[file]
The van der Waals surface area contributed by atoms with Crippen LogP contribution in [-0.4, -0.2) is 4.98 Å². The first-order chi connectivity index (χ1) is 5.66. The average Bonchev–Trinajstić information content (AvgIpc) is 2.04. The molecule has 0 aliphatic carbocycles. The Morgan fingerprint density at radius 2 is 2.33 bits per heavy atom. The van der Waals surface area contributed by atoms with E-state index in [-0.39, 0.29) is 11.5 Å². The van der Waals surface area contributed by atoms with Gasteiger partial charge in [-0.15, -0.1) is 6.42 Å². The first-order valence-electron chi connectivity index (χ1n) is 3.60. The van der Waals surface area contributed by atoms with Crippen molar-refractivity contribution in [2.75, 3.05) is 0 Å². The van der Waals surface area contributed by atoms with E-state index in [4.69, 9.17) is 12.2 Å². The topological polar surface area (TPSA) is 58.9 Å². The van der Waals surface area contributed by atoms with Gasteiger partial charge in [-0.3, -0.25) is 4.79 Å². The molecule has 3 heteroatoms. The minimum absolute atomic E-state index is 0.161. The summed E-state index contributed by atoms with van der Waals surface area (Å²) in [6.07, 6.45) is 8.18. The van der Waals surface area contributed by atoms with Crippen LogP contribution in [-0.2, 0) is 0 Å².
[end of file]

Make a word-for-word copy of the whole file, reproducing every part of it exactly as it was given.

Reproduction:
The van der Waals surface area contributed by atoms with Crippen LogP contribution in [-0.4, -0.2) is 4.98 Å². The first-order chi connectivity index (χ1) is 5.66. The average Bonchev–Trinajstić information content (AvgIpc) is 2.04. The molecule has 0 aliphatic carbocycles. The Morgan fingerprint density at radius 2 is 2.33 bits per heavy atom. The van der Waals surface area contributed by atoms with E-state index in [-0.39, 0.29) is 11.5 Å². The van der Waals surface area contributed by atoms with Gasteiger partial charge in [-0.15, -0.1) is 6.42 Å². The first-order valence-electron chi connectivity index (χ1n) is 3.60. The van der Waals surface area contributed by atoms with Crippen molar-refractivity contribution in [2.75, 3.05) is 0 Å². The van der Waals surface area contributed by atoms with E-state index in [4.69, 9.17) is 12.2 Å². The topological polar surface area (TPSA) is 58.9 Å². The van der Waals surface area contributed by atoms with Gasteiger partial charge in [-0.3, -0.25) is 4.79 Å². The molecule has 3 heteroatoms. The minimum absolute atomic E-state index is 0.161. The summed E-state index contributed by atoms with van der Waals surface area (Å²) in [6.07, 6.45) is 8.18. The van der Waals surface area contributed by atoms with Crippen LogP contribution in [-0.2, 0) is 0 Å².